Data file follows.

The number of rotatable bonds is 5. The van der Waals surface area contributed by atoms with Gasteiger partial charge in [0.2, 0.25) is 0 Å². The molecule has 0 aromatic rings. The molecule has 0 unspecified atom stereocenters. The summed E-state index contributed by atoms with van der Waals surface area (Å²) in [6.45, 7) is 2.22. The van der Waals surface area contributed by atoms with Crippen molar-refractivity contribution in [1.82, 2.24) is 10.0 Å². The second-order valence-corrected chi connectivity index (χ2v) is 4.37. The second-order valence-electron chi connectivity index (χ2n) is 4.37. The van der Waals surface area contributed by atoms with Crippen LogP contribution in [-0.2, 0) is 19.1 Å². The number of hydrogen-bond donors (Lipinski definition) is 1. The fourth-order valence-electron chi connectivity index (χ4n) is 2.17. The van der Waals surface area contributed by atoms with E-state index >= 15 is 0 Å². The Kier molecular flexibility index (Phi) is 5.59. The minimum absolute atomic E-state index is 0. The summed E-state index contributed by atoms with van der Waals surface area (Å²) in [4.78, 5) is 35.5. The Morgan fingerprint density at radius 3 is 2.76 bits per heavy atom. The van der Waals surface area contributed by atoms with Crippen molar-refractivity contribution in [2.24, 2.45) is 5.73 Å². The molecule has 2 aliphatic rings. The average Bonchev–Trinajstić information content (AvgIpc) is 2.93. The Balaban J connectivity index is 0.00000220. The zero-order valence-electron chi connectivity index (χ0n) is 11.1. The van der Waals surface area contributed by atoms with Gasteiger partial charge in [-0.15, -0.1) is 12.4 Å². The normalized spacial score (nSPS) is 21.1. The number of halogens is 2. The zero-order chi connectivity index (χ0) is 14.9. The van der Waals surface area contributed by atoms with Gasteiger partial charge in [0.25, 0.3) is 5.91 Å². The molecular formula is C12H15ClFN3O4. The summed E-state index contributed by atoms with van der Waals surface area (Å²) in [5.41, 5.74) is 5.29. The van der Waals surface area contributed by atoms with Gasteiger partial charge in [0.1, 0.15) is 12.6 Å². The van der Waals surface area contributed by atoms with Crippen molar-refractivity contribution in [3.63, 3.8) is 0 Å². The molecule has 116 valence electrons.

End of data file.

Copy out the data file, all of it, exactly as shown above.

The number of rotatable bonds is 5. The van der Waals surface area contributed by atoms with Gasteiger partial charge in [0.2, 0.25) is 0 Å². The molecule has 0 aromatic rings. The molecule has 0 unspecified atom stereocenters. The summed E-state index contributed by atoms with van der Waals surface area (Å²) in [6.45, 7) is 2.22. The van der Waals surface area contributed by atoms with Crippen molar-refractivity contribution in [1.82, 2.24) is 10.0 Å². The second-order valence-corrected chi connectivity index (χ2v) is 4.37. The second-order valence-electron chi connectivity index (χ2n) is 4.37. The van der Waals surface area contributed by atoms with Crippen LogP contribution in [-0.2, 0) is 19.1 Å². The number of hydrogen-bond donors (Lipinski definition) is 1. The fourth-order valence-electron chi connectivity index (χ4n) is 2.17. The van der Waals surface area contributed by atoms with E-state index >= 15 is 0 Å². The Kier molecular flexibility index (Phi) is 5.59. The minimum absolute atomic E-state index is 0. The summed E-state index contributed by atoms with van der Waals surface area (Å²) in [4.78, 5) is 35.5. The Morgan fingerprint density at radius 3 is 2.76 bits per heavy atom. The van der Waals surface area contributed by atoms with Crippen molar-refractivity contribution in [2.24, 2.45) is 5.73 Å². The molecule has 2 aliphatic rings. The average Bonchev–Trinajstić information content (AvgIpc) is 2.93. The Balaban J connectivity index is 0.00000220. The zero-order valence-electron chi connectivity index (χ0n) is 11.1. The van der Waals surface area contributed by atoms with Gasteiger partial charge in [-0.15, -0.1) is 12.4 Å². The normalized spacial score (nSPS) is 21.1. The number of halogens is 2. The zero-order chi connectivity index (χ0) is 14.9. The van der Waals surface area contributed by atoms with Gasteiger partial charge in [0.25, 0.3) is 5.91 Å². The molecular formula is C12H15ClFN3O4. The summed E-state index contributed by atoms with van der Waals surface area (Å²) in [5.41, 5.74) is 5.29. The van der Waals surface area contributed by atoms with Gasteiger partial charge in [0.1, 0.15) is 12.6 Å². The van der Waals surface area contributed by atoms with Crippen molar-refractivity contribution in [3.63, 3.8) is 0 Å². The molecule has 116 valence electrons.